Since the 1980s, Australia has undertaken significant structural reform of its economy and has transformed itself from an inward-looking, highly protected, and regulated marketplace to an open, internationally competitive, export-oriented economy. Key economic reforms included unilaterally reducing high tariffs and other protective barriers to free trade, floating the Australian dollar, deregulating the financial services sector, including liberalizing access for foreign banks, increasing flexibility in the labor market, reducing duplication and increasing efficiency between the federal and state branches of government, privatizing many government-owned monopolies, and reforming the taxation system, including introducing a broad-based Goods and Services Tax (GST) and large reductions in income tax rates.
Australia enjoys one of the highest standards of living in the G7. Australia's economic standing in the world is a result of a commitment to best-practice macroeconomic policy settings, including the delegation of the conduct of monetary policy to the independent Reserve Bank of Australia, and a broad acceptance of prudent fiscal policy where the government aims for fiscal balance over the economic cycle. Economic recovery is strengthening, with GDP forecast to grow by 3.25% in 2011-2012 and 2012-2013. The success of monetary and fiscal stimulus is projected to return the budget to surplus in 2012. Net debt is forecast to peak at 8.9% of GDP in 2011-2012.
The unemployment rate was 5.3% in November 2011. Labor market participation has remained at around 65%. Both the federal and state governments have recognized the need to invest heavily in water, transport, ports, telecommunications, and education infrastructure to expand Australia's supply capacity. The largest river system in Australia, the Murray-Darling, and related coastal lakes and wetlands in South Australia are threatened, although the long drought has broken, and the government has developed a plan to improve irrigation infrastructure and efficiency and buy back unused water allocations along the river.
A second significant issue is climate change. A report commissioned by Prime Minister John Howard recommended a domestic carbon emissions trading scheme and that Australia take an active role in developing a future global carbon emissions trading system. The Gillard government has passed legislation to price carbon at a rate of A$23 (about U.S. $24) per ton from July 2012, with free carbon credits provided to many companies.
Key tenets of Australia's trade policy include support for open trade and the successful culmination of the Doha Round of multilateral trade negotiations, particularly for agriculture and services.
The Australia-U.S. Free Trade Agreement (AUSFTA) entered into force on January 1, 2005. The AUSFTA was the second free trade agreement (FTA) the United States concluded with a developed economy, following the U.S.-Canada FTA in 1988. Australia also has FTAs with New Zealand, ASEAN, Singapore, Thailand, and Chile, and is pursuing other FTAs, including with China, Japan, Malaysia, and South Korea. Australia is also involved in ongoing Trans-Pacific Partnership (TPP) trade negotiations.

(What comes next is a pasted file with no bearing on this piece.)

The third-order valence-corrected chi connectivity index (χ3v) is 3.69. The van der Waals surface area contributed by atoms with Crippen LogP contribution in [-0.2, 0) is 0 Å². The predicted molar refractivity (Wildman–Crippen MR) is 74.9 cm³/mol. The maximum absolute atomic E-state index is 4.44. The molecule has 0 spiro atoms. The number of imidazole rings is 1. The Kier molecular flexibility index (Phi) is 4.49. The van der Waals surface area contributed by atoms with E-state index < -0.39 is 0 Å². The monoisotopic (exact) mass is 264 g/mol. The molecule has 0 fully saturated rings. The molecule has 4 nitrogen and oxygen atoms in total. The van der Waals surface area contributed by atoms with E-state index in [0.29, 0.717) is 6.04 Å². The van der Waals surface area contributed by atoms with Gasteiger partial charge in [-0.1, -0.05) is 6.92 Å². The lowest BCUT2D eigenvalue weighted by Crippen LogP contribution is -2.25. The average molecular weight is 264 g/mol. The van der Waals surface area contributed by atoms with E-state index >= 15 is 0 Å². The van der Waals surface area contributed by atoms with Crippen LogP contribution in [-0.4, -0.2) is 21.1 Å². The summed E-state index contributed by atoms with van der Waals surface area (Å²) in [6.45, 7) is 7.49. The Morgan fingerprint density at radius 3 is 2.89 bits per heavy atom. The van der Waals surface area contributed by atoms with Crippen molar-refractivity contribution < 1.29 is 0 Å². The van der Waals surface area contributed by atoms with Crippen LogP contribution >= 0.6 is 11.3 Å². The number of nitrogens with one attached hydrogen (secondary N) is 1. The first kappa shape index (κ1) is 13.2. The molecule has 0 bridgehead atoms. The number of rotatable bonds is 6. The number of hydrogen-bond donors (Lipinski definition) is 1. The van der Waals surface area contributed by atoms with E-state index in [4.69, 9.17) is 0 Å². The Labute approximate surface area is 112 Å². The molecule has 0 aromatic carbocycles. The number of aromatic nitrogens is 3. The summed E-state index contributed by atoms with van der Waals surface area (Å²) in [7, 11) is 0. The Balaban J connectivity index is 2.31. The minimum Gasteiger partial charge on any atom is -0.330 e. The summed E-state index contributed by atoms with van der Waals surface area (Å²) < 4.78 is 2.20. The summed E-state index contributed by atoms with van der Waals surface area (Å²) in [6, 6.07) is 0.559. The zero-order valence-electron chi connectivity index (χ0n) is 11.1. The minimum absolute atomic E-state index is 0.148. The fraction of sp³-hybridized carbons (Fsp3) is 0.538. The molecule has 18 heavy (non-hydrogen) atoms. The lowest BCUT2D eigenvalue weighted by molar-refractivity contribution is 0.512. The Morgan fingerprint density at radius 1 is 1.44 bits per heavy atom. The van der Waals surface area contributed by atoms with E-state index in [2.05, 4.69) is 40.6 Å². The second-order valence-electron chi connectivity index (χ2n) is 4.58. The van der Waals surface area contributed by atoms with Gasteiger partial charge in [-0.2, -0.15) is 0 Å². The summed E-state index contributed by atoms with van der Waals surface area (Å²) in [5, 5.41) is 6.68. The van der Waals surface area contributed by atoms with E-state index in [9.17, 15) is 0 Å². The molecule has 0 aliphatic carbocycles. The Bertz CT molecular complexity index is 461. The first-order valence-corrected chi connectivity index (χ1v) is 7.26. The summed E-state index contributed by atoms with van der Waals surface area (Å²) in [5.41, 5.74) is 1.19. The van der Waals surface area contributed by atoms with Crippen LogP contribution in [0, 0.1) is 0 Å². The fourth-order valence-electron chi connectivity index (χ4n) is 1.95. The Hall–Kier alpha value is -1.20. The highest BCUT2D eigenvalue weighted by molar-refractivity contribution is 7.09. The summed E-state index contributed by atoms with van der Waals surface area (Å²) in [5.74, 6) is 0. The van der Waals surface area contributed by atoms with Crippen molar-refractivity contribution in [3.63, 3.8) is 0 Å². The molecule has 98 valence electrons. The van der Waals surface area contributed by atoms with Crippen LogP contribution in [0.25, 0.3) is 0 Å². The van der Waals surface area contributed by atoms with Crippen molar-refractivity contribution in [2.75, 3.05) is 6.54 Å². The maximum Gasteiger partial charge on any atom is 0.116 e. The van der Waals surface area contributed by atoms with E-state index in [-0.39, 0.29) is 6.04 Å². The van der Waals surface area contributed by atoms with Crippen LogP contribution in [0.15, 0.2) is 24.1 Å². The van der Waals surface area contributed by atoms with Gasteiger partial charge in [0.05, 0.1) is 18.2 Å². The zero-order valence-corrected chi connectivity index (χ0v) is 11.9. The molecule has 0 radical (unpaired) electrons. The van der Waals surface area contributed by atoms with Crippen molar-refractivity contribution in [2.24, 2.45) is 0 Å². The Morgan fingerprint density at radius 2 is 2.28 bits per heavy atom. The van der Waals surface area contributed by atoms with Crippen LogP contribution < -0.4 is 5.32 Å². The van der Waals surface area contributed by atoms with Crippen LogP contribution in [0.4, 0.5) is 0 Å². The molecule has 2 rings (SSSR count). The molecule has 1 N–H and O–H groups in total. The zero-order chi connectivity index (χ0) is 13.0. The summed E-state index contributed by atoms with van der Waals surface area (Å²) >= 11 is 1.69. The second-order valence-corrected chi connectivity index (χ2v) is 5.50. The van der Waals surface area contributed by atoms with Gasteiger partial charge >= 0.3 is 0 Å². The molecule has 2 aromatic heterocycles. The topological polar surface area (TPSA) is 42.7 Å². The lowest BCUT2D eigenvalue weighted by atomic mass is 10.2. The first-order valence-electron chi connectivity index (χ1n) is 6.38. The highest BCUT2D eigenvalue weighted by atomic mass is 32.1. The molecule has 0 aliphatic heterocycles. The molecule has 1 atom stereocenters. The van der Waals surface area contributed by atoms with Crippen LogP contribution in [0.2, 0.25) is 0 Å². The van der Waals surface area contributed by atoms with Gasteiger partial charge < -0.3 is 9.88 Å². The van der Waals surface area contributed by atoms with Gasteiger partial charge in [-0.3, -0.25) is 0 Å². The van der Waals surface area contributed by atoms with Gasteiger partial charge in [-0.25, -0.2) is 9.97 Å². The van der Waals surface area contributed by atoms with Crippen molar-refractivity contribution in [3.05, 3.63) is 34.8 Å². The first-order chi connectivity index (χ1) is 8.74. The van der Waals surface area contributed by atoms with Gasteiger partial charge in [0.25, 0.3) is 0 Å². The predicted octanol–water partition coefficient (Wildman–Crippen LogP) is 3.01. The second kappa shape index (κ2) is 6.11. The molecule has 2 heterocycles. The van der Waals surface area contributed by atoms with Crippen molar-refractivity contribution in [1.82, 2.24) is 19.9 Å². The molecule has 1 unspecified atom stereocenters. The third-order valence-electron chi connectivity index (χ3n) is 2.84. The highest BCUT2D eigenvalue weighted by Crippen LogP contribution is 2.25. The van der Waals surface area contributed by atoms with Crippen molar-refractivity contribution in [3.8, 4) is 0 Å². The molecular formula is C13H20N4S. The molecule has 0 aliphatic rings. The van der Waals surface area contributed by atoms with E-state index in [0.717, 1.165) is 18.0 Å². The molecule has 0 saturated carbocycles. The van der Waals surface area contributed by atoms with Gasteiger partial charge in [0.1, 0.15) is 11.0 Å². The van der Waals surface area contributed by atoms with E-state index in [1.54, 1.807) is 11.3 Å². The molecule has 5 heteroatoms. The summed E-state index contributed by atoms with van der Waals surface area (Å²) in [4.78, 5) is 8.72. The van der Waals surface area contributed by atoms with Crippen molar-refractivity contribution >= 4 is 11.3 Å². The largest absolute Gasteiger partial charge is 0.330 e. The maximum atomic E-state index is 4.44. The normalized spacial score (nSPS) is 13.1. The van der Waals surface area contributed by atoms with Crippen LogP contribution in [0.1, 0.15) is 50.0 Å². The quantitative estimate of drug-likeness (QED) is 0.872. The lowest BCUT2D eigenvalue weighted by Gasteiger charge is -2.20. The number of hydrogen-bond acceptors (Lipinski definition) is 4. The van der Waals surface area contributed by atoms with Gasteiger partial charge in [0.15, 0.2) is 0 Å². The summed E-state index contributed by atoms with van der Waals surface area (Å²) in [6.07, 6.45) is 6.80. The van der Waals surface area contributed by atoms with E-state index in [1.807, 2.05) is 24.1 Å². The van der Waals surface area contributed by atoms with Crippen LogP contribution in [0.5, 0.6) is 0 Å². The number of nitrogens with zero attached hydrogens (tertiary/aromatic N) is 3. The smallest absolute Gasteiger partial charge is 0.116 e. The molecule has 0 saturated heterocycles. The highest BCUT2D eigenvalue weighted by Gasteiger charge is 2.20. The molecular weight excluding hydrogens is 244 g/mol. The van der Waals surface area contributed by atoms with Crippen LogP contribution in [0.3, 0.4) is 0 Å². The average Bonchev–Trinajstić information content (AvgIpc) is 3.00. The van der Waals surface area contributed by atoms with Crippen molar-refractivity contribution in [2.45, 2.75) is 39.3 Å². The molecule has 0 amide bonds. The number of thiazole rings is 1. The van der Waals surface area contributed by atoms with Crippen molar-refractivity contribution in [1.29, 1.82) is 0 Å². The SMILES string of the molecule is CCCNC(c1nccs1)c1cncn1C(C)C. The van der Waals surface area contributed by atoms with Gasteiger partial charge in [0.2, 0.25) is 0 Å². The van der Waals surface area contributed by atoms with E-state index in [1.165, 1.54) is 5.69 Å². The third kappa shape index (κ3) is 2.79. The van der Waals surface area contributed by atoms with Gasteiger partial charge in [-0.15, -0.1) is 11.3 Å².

|A koala female and her joey. Koalas are found in coastal regions in eastern and southern Australia. Despite the fact they are sometimes incorrectly referred to as bears, koalas are actually marsupials, usually giving birth to one offspring per year. The koala eats leaves and bark and is one of a small number of mammals capable of digesting eucalyptus leaves.|
|Night at Circular Quay in Sydney. View includes the Central Business District, Circular Quay, and the Sydney Opera House.|
The Australian economy grew for 17 consecutive years before the global financial crisis. Subsequently, the Rudd government introduced a fiscal stimulus package worth over US$50 billion to offset the effect of the slowing world economy, while the Reserve Bank of Australia cut interest rates to historic lows. These policies - and continued demand for commodities, especially from China - helped the Australian economy rebound after just one quarter of negative growth.
The economy grew by 1.2% during 2009 - the best performance in the OECD. Unemployment, originally expected to reach 8-10%, peaked at 5.7% in late 2009 and fell to 5.1% in 2010. As a result of an improved economy, the budget deficit is expected to peak below 4.2% of GDP and the government could return to budget surpluses as early as 2015.
Australia was one of the first advanced economies to raise interest rates, with seven rate hikes between October 2009 and November 2010.
The Gillard government is focused on raising Australia's economic productivity to ensure the sustainability of growth, and continues to manage the symbiotic, but sometimes tense, economic relationship with China.
GDP: (Purchasing Power Parity): $917.7 billion (2011 est.)
GDP: (Official Exchange Rate): $1.507 trillion (2011 est.)
GDP- per capita (PPP): $40,800 (2011 est.)
GDP- composition by sector:
services: 70.4% (2011 est.)
Industries: Mining, industrial and transportation equipment, food processing, chemicals, steel
Currency: Australian dollars (AUD)